Pacific Southwest, Region 9
Serving: Arizona, California, Hawaii, Nevada, Pacific Islands, Tribal Nations
NPDES Wastewater & Stormwater Permits
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Sewage Sludge/Biosolids Program
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“Sewage Sludge” refers to the solids separated during the treatment of municipal wastewater. The definition includes domestic septage. “Biosolids” refers to treated sewage sludge that meets the EPA pollutant and pathogen requirements for land application and surface disposal. See EPA’s biosolids program at the national level for more general information and documents.
Treatment, Use and Disposal Practices in Region 9
The most common treatment of sewage sludge in Region 9 is by anaerobic digestion to “Class B” pathogen reduction levels. Most methane generated during the digestion process is used for co-generation or heating. About 1/3 of the biosolids receive further treatment to Class A pathogen reduction levels, by means such as composting, solar air-drying, alkali treatment, thermophilic digestion, pasteurization, or heat drying. Many small treatment plants use methods of treatment other than anaerobic digestion, such as air drying, aerobic digestion, or lime treatment. Under certain conditions, these processes meet Class B pathogen reduction.
Over 95% of the sewage sludge in Region 9 meets EPA's most stringent pollutant concentration limits for land application and surface disposal (see Biosolids Quality spreadsheet (.xls 67K) for pollutant levels of the major biosolids producers in Region 9). Municipal treatment plants control what pollutants can be discharged to their system through the pretreatment programs required under 40 CFR 403.
Most biosolids in Region 9 are used for growing agricultural non-food crops, for landscaping, as alternative daily cover or final cover at landfills, or are landfilled. A very small amount is incinerated. There are several new or proposed projects for heat drying and use as fuel.
EPA Region 9
Region 9 tracks and enforces compliance with the self-implementing standards in 40 CFR 503, issues permits in some cases, and provides guidance and technical assistance. Wastewater treatment plants with influent flows over 1 mgd must report to EPA Region 9 on their biosolids use/disposal by February 19 of each year for the previous calendar year (facilities in Arizona report to ADEQ and cc EPA). For a recommended report format, see: Biosolids Annual Report Format (.xls 95K).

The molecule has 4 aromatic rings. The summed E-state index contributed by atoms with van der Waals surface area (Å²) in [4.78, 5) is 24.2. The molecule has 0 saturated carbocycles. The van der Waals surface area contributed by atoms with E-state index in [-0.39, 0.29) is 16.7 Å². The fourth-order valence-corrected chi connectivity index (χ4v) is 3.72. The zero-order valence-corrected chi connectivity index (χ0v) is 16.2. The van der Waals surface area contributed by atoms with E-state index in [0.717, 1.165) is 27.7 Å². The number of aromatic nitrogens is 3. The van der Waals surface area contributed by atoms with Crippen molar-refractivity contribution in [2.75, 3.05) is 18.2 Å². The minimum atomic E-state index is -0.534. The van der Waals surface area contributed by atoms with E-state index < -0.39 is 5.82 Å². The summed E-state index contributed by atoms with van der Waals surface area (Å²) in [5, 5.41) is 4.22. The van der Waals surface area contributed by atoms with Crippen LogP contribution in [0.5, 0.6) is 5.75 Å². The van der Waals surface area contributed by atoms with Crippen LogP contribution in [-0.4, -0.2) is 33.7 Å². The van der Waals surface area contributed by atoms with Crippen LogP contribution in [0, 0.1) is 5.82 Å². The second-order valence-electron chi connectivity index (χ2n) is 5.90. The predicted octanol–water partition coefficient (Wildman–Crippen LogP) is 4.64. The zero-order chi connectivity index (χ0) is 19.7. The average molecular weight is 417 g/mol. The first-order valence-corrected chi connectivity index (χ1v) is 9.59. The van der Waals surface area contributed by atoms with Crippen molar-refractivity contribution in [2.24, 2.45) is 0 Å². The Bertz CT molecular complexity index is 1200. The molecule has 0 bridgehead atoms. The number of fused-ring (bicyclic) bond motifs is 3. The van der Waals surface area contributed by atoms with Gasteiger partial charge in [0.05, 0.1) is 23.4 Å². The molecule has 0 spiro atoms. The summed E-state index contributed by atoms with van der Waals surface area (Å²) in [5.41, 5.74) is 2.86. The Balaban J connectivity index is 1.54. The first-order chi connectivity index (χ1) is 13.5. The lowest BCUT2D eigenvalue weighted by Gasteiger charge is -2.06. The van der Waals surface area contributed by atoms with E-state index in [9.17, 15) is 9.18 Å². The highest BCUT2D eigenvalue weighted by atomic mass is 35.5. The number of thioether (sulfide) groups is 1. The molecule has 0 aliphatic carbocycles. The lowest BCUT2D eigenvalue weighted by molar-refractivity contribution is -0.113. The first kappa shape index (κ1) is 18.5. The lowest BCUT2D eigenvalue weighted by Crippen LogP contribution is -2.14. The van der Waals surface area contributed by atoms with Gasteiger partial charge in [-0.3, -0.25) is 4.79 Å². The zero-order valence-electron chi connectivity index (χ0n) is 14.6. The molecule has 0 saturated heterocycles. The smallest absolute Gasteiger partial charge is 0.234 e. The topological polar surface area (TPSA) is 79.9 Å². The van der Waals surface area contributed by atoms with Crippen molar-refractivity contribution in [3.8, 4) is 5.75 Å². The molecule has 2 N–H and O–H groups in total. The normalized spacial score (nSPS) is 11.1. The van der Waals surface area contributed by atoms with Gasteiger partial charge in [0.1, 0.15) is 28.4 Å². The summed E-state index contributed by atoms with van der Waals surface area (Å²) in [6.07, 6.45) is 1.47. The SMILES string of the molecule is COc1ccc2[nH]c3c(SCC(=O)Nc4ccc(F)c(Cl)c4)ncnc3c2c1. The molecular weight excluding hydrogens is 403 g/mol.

Arizona Dept. of Environmental Quality has been authorized to administer EPA’s biosolids program in Arizona.
California’s State Water Resources Control Board adopted its General Order for land application of biosolids in July 2004.
Contact your local Regional Water Quality Control Board for information on whether your project will fall under this.
The CalRecycle LEA’s regulate compost operations.
A number of counties in California regulate biosolids through county ordinances and/or conditional use permits. Check with your county environmental health office for information on county regulations
Hawaii plans to seek authorization of EPA’s program in the future. Hawaii State Department of Health places biosolids conditions in NPDES permits and tracks compliance through its wastewater branch.
Nevada's Department of Conservation and Natural Resources, Division of Environmental Protection places conditions in permits issued to wastewater treatment plants, land appliers, and composters.
|Eastern Municipal Water District (PDF), Perris, CA (6 pp, 140K)||04-20-2011|
|City of Corcoran (PDF), Corcoran, CA (4 pp, 109K) Cover letter (PDF), (2 pp, 67K)||04-02-2009|
|City of Pacifica (PDF), Pacifica, CA (6 pp, 49K)
Cover letter (PDF), (2 pp, 25K)
|Guam Waterworks Authority (PDF), Tamuning, Guam (6 pp, 119K) Cover letter (PDF), (2 pp, 77K)||04-06-2007|
Clean Water Act Section 308 Information Request Letters
|Western Envrionmental, LLC (PDF), Mecca, CA (8 pp, 150K)||03-30-2012|